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TU Dublin VBR workshop gets €650,000 investment

The Vehicle Body Repair (VBR) facility at TU Dublin opened its doors this week to showcase its workshop, which has benefited from a more than €650,000 investment.

Frank O’Neill, Lecturer, Vehicle Body Repair, TU Dublin (left) with Joe Clarke, Head of Automotive Technology and Management, TU Dublin.

TU Dublin, SOLAS and the Higher Education Authority has invested over €650,000 in the VBR Beresford Street facility.

The investment marks a milestone for the TU Dublin VBR facility, which is the sole provider of Phases 4 and 6 of the Vehicle Body Repairs Apprenticeship, which has a total of 7 phases.

Frank O’Neill, lecturer at TU Dublin explained that the workshop and equipment has been upgraded to keep pace and stay ahead of advancements in vehicle body technology.

“Our equipment and workshop has advanced to match and stay ahead of the technical changes in vehicle body technology,” he said

The repair benches in the facility have all been upgraded, and nearly all now feature computerised measuring. Some of the benches include wheel-alignment, while other include the possibility of on-vehicle analysis of suspension components.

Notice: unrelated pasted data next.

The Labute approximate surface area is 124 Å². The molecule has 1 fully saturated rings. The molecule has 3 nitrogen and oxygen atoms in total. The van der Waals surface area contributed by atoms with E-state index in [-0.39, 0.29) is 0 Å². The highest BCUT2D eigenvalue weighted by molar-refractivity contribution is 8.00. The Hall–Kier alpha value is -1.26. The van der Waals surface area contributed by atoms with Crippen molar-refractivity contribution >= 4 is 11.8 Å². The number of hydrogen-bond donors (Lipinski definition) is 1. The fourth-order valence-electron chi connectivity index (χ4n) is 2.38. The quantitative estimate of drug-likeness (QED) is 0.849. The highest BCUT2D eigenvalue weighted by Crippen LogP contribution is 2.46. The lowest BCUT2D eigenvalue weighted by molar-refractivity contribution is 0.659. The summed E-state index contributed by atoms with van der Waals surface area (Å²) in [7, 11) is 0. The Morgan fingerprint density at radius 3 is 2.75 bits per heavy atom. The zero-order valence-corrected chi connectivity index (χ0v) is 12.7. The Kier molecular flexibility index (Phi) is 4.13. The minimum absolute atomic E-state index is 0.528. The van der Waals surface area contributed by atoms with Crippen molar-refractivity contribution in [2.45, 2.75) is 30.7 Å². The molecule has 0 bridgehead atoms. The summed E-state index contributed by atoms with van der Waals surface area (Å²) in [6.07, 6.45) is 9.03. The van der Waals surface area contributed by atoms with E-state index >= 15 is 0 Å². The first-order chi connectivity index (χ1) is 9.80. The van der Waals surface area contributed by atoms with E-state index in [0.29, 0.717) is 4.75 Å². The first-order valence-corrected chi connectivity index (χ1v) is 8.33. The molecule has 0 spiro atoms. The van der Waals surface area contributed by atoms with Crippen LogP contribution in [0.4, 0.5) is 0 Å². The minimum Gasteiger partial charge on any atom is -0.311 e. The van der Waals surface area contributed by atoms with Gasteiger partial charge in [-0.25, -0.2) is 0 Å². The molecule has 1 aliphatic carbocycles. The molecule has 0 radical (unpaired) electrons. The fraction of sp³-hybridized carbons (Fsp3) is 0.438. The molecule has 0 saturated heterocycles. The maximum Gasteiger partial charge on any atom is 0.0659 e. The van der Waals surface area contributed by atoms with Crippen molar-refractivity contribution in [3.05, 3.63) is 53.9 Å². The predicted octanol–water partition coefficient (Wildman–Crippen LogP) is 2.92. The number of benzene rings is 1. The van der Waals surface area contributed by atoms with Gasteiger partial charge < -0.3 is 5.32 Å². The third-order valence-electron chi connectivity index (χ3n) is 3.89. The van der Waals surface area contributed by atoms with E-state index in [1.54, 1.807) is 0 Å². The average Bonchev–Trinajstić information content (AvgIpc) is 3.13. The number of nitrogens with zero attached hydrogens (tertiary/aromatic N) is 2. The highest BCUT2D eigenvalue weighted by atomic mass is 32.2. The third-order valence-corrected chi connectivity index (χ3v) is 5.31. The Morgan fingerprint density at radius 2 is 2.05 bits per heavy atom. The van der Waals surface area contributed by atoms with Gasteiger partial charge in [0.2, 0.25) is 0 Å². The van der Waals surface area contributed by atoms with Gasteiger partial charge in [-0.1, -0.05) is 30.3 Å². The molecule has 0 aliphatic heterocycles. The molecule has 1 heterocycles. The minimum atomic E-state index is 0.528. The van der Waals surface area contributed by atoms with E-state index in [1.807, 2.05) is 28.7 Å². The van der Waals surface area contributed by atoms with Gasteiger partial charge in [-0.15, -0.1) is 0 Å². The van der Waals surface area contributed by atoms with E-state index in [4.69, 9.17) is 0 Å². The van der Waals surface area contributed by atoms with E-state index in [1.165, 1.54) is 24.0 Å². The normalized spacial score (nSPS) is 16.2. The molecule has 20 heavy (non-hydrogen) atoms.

Another addition is a Multi-Material Vehicle Cabin (MMV Cabin) which features Aluminium and (CFRP) Carbon Fibre Reinforced Plastics components / structures.

The facility now has advanced materials analysis equipment which can be used in tandem with the MMV Cabin.

As a result of the investment, the VBR team is now well placed to provide essential training on electric and hybrid vehicles enabling the Vehicle Body Repairer to work on these complex vehicles.

The workshop now features advanced MIG welding and resistance equipment as well as weld testing equipment.

ADAS calibration and wheel alignment equipment has also been added in the recent investment.

Upgrades to facility’s diagnostics equipment and mechanical and electrical training systems are now in place, along with an upgrade to the workshop’s spray-painting booth / oven.

Assembled guests also heard that the syllabus for the Vehicle Body Repairs Apprenticeship has been reviewed and updated with industry and trade involvement to better serve the requirements of technicians repairing modern complex collision damaged vehicles.

O’Neill explained: “The syllabus has changed and course content has changed in line with with all the advancement in vehicle body technology.”